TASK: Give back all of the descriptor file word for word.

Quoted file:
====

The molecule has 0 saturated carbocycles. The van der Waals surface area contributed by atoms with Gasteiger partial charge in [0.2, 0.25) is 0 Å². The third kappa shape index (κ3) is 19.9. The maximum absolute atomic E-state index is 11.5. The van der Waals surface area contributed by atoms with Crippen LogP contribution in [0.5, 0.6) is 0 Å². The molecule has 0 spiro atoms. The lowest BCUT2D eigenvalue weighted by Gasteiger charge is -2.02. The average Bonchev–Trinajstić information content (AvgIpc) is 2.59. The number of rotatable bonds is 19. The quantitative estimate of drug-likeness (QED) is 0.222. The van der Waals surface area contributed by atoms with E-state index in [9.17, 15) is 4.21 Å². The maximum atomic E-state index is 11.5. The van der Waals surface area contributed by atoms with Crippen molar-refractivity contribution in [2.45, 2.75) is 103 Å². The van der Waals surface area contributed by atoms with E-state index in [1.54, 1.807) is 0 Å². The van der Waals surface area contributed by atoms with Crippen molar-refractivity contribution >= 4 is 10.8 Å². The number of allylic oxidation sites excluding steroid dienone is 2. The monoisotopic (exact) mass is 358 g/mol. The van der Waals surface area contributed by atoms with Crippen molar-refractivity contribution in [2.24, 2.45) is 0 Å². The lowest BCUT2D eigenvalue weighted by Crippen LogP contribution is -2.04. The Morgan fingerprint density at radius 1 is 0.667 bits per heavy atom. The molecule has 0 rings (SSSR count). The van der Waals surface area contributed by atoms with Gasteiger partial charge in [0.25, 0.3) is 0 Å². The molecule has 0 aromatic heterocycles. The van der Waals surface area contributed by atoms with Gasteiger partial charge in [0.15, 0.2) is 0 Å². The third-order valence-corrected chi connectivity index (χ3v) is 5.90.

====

The molecule has 0 saturated carbocycles. The van der Waals surface area contributed by atoms with Gasteiger partial charge in [0.2, 0.25) is 0 Å². The third kappa shape index (κ3) is 19.9. The maximum absolute atomic E-state index is 11.5. The van der Waals surface area contributed by atoms with Crippen LogP contribution in [0.5, 0.6) is 0 Å². The molecule has 0 spiro atoms. The lowest BCUT2D eigenvalue weighted by Gasteiger charge is -2.02. The average Bonchev–Trinajstić information content (AvgIpc) is 2.59. The number of rotatable bonds is 19. The quantitative estimate of drug-likeness (QED) is 0.222. The van der Waals surface area contributed by atoms with E-state index in [9.17, 15) is 4.21 Å². The maximum atomic E-state index is 11.5. The van der Waals surface area contributed by atoms with Crippen molar-refractivity contribution in [2.45, 2.75) is 103 Å². The van der Waals surface area contributed by atoms with E-state index in [1.54, 1.807) is 0 Å². The van der Waals surface area contributed by atoms with Crippen molar-refractivity contribution >= 4 is 10.8 Å². The number of allylic oxidation sites excluding steroid dienone is 2. The monoisotopic (exact) mass is 358 g/mol. The van der Waals surface area contributed by atoms with Crippen molar-refractivity contribution in [2.24, 2.45) is 0 Å². The lowest BCUT2D eigenvalue weighted by Crippen LogP contribution is -2.04. The Morgan fingerprint density at radius 1 is 0.667 bits per heavy atom. The molecule has 0 rings (SSSR count). The van der Waals surface area contributed by atoms with Gasteiger partial charge in [0.25, 0.3) is 0 Å². The molecule has 0 aromatic heterocycles. The van der Waals surface area contributed by atoms with Gasteiger partial charge in [0.15, 0.2) is 0 Å². The third-order valence-corrected chi connectivity index (χ3v) is 5.90.